Freedom of Information request about donations to U of O raises eyebrowsPhoto by Tina Wallace
For two years, Alexandre Nanoff and Nathan Boivin have attempted to investigate the University of Ottawa’s private donation practices. Nanoff and Boivin, both undergraduate students at the U of O, filed a Freedom of Information request and subsequently wrote their own report on the difficulties they faced trying to obtain information about the university’s policies.
“We wanted to take a look at the relationships between the mining sector and to a larger extent private industry and the university,” Nanoff said.
Throughout the process, he was able to see that there are close ties between Ian Telfer, chairman of Goldcorp, and the U of O. Telfer donated $25 million to the school of management at the U of O, which now bears his name. However, Goldcorp, a Canadian mining company, has come under fire in the past for alleged human rights violations in Latin America. Telfer himself settled $200,000 with the Ontario Securities Commission (OSC) for telling a friend how to avoid email monitoring through Blackberry Messenger.
Nanoff and Boivin got the idea to investigate donations after reading about strategic lawsuits against public participators in the Walrus, a Canadian and international affairs magazine. They also wanted to investigate under what circumstances the Devonshire Initiative, a forum for non-governmental organizations and mining companies, was moved from the University of Toronto to the U of O.
“Our research just released to us for the first time the Telfer donation agreement, and we see that the agreement is completely devoid of any terms of agreement,” Nanoff said.
He said it’s a problem for “a business leader to be an example for students.” According to Nanoff, such large-scale donations devoid of transparency are devaluing the student experience and education.
“If a private individual is going to donate to a not-for-profit, there are certain tax breaks that are accorded to such a person,” he said. “I feel like it all comes back to the conversation on how we are shifting around our resources to make sure our education is affordable.”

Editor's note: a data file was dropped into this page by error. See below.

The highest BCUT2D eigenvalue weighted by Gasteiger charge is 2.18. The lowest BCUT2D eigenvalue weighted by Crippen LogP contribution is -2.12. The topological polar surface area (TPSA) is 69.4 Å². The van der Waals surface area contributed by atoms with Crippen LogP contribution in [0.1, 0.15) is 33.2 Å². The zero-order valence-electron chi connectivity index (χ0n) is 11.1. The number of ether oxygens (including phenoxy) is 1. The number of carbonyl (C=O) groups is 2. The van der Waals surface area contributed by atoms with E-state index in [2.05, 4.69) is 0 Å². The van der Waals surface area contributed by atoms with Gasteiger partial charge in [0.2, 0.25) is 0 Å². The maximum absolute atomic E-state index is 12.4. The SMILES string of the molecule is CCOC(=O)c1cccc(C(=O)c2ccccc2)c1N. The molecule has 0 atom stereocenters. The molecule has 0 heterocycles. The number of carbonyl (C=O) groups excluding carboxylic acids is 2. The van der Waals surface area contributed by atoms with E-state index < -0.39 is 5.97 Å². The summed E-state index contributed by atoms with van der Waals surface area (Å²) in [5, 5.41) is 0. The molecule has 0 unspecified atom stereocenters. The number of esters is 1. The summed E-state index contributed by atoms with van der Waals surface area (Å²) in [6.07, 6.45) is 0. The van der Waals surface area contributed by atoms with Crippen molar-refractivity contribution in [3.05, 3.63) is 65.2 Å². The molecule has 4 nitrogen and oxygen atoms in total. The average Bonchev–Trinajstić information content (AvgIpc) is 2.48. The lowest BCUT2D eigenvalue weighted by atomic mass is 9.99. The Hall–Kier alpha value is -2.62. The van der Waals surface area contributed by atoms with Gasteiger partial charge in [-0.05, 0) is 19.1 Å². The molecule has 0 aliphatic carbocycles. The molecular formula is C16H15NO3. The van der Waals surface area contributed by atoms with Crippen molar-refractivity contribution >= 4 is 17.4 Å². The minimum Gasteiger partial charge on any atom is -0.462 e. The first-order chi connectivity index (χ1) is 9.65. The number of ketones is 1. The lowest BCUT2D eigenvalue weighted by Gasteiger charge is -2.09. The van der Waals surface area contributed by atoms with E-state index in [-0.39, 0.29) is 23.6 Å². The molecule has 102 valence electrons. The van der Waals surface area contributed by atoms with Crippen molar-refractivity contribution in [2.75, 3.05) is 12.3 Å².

Nanoff said he understands the university is pegged between the province, which doesn’t want to pay more, and students, who also don’t want to pay more.
“I think that it’s been a broken record for year after year after year — drop fees, eliminate fees — we don’t even take a look at what these guys are doing with the very money they receive,” he said. “We should take a closer look at these numbers, narrow down our criticism a little better and hopefully we can say, ‘Why are we subsidizing Mr. Telfer’s donations?’”
Representatives for the U of O were unavailable for comment at the time of the Fulcrum’s publication.
According to Anne-Marie Roy, president of the Student Federation of the University of Ottawa (SFUO), the issue is a “multi-layered problem,” and that the federation does examine where the funds received by the university are allocated.
“We do pay attention to where the U of O is spending money,” she said. “We do understand that on some level universities and colleges have been chronically underfunded for many years now.”
Roy said the university does spend “millions of dollars in admin costs” and that there could be a review done to examine how the university spends its money. She said the campaigns enforced by the SFUO, like Education is a Right and Enough is Enough, do look into where the university allocates its money and how effective they are.
According to Nanoff, large-scale private donations are not unique to the U of O. Goldcorp’s recent $10-million donation to Simon Fraser University was scrutinized in 2010. Nanoff said universities need to “leverage political will among students” and that accepting short-term private donations will not properly address underfunding.
Boivin and Nanoff are currently facing tribunals in an attempt to get access to more Devonshire and Goldcorp documents. Their report on the Freedom of Information request has yet to be published.